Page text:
Is the UK government finally getting serious about industrial strategy?

Some industry, of the sort that might feature in a strategy. Image: Getty.

The new UK government under prime minister Theresa May has brought with it a welcome change of tone on industrial strategy. We have now heard more about what the government actually intends to do: this week, it has set out ways it can provide support to businesses, including an effort to address regulatory barriers, to agree trade deals and help to establish institutions that encourage innovation and skills development.

It is a genuine change of tone. The previous business secretary Sajid Javid couldn’t even bring himself to utter the words “industrial strategy”. By contrast, May has emphasised its role and identified new sectors – in addition to automotive and others – that could receive government support: life sciences, low carbon vehicles, industrial digitalisation, creative industries and nuclear.

This accompanies government plans to boost STEM (science, technology, engineering and maths) skills, digital skills and numeracy, including extending specialist maths schools, with £170m to be invested in creating new “institutes of technology”. So far, so good. But does it go far enough?

Manufacturing weakness

The coalition government under David Cameron had a patchy record on industrial strategy. The then-chancellor George Osborne made promising noises about rebalancing the economy and a “march of the makers”, but much was empty rhetoric. Some support was made available to rebuilding the UK’s fractured supply chains and to encouraging rebalancing, but the sums on offer were small and failed to match the scale of Osborne’s hot air.

Osborne’s legacy: many hard hats, fewer hard policies. Image: British High Commission, New Delhi/Flickr.

Indeed, the manufacturing recovery since the financial crisis has been weak, characterised by concerns over low levels of investment spending, the impact of high energy costs across the sector, and issues of skills and access to finance down the supply chain.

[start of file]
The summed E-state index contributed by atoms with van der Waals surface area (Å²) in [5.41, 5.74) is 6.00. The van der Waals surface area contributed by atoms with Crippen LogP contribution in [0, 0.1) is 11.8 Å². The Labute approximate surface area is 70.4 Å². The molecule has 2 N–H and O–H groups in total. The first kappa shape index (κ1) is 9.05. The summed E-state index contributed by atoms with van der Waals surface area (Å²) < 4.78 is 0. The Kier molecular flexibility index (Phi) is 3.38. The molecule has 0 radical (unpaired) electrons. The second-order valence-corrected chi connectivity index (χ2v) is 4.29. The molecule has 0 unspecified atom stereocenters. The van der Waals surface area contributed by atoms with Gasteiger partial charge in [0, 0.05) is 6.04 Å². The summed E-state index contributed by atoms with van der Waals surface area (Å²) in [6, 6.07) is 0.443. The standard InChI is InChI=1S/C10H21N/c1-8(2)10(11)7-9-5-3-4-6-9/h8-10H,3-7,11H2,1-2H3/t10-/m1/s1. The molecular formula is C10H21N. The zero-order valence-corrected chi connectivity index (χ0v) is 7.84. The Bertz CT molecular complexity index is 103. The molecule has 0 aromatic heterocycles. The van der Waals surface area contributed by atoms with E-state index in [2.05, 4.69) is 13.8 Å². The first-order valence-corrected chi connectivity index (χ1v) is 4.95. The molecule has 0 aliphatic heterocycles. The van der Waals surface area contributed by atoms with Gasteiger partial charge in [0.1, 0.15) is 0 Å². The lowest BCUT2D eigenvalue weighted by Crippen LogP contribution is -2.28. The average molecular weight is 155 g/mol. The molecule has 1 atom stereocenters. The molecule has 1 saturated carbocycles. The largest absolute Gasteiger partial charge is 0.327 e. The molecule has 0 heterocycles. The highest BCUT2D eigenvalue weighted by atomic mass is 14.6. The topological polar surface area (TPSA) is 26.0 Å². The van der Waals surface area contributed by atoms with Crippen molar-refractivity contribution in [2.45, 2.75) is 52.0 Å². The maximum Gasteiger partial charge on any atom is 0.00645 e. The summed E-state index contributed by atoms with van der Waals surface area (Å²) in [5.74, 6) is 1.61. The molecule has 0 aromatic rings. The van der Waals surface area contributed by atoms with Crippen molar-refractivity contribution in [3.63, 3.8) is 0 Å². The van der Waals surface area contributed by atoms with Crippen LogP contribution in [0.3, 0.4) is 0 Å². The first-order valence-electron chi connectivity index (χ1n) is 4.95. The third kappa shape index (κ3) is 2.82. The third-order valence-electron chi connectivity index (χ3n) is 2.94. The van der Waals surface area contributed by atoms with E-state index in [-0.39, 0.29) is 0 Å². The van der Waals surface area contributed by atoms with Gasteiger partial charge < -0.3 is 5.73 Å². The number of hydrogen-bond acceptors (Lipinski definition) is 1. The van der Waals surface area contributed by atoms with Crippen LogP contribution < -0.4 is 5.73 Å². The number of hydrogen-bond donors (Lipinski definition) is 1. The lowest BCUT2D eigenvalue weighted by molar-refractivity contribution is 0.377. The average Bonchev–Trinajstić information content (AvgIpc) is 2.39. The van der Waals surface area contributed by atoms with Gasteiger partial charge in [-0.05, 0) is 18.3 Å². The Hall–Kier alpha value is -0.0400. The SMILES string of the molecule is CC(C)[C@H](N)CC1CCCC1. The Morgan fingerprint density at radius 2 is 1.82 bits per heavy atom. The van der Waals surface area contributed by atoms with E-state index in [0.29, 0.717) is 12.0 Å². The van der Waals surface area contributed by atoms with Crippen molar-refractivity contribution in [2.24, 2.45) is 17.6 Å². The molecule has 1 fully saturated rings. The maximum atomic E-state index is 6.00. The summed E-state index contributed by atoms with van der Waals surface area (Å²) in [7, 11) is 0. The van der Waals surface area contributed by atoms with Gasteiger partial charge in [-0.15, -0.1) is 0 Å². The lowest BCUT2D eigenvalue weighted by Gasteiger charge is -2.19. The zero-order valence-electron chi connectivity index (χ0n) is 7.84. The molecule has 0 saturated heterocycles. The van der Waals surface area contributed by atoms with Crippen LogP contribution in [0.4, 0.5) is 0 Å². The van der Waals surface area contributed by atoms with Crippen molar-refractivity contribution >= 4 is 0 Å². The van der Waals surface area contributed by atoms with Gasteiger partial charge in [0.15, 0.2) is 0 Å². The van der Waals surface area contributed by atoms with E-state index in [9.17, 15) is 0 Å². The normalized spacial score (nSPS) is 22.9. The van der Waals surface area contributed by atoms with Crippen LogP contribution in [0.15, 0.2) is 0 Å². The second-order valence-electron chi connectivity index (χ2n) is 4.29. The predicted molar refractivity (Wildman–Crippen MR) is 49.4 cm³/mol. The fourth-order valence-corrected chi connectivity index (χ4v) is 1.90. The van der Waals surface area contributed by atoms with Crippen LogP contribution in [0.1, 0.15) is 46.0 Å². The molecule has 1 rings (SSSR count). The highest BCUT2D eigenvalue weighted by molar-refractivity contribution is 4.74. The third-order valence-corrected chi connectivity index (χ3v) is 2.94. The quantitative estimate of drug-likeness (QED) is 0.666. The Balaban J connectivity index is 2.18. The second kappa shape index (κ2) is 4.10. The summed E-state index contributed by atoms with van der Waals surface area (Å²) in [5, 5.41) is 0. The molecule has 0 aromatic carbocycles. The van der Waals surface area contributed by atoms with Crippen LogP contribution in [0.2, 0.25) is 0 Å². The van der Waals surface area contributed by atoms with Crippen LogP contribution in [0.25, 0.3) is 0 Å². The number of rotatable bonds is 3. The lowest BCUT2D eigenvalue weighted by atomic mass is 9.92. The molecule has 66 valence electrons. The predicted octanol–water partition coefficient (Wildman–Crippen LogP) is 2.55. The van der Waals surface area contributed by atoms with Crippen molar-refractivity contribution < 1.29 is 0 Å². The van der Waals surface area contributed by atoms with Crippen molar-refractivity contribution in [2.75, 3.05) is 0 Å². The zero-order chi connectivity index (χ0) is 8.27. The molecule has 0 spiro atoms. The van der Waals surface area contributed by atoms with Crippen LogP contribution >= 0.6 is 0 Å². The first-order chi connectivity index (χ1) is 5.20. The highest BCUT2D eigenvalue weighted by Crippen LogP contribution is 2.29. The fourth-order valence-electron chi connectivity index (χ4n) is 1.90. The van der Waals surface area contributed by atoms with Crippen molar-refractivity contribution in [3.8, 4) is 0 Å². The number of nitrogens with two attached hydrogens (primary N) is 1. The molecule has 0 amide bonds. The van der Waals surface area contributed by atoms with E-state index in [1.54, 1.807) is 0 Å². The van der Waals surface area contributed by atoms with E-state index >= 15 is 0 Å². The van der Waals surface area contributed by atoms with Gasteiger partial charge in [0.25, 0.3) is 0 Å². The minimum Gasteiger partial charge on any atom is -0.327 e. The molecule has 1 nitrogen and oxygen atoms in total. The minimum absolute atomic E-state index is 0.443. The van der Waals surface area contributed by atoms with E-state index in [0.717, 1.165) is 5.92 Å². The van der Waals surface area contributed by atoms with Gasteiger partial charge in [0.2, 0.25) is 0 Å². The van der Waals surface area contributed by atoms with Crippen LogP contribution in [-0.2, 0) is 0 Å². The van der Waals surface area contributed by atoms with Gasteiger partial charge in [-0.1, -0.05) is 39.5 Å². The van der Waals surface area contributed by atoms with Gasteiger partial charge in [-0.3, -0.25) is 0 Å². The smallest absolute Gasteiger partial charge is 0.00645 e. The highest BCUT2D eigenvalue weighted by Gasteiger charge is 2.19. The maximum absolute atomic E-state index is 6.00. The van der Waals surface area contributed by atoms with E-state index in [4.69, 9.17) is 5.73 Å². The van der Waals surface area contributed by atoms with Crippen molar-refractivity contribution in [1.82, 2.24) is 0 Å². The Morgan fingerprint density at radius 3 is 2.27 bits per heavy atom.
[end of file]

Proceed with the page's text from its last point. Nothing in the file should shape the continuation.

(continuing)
The last government fumbled regional development strategy and offered meagre funding. And it also made no attempt to address the UK’s lax takeover rules, which unlike in other countries do very little to protect strategically important businesses from foreign predators.

On the positive side, we did get a series of so-called “Catapults”, where businesses, engineers and scientists work together on late-stage research and development. These retain much political support, but they need to be better funded, with a long-term commitment from government. Equally encouraging has been the work of the Automotive Council, which started under Labour and which developed under Vince Cable into an effective body in fostering public–private cooperation.

Piece by piece, building a strategy. Image: I am dabe/Flickr.

Modern industrial policy in other countries is often seen as a process of knowledge discovery, and the Automotive Council shows that the UK can operate in this way, too. It sets out clear priorities for technologies that need to be developed, securing government support which has underpinned business confidence and investment. The Council had been backed up by modest government interventions to boost skills, rebuild supply chains, and encourage investment in the industry, all of which were scrapped under Javid’s tenure.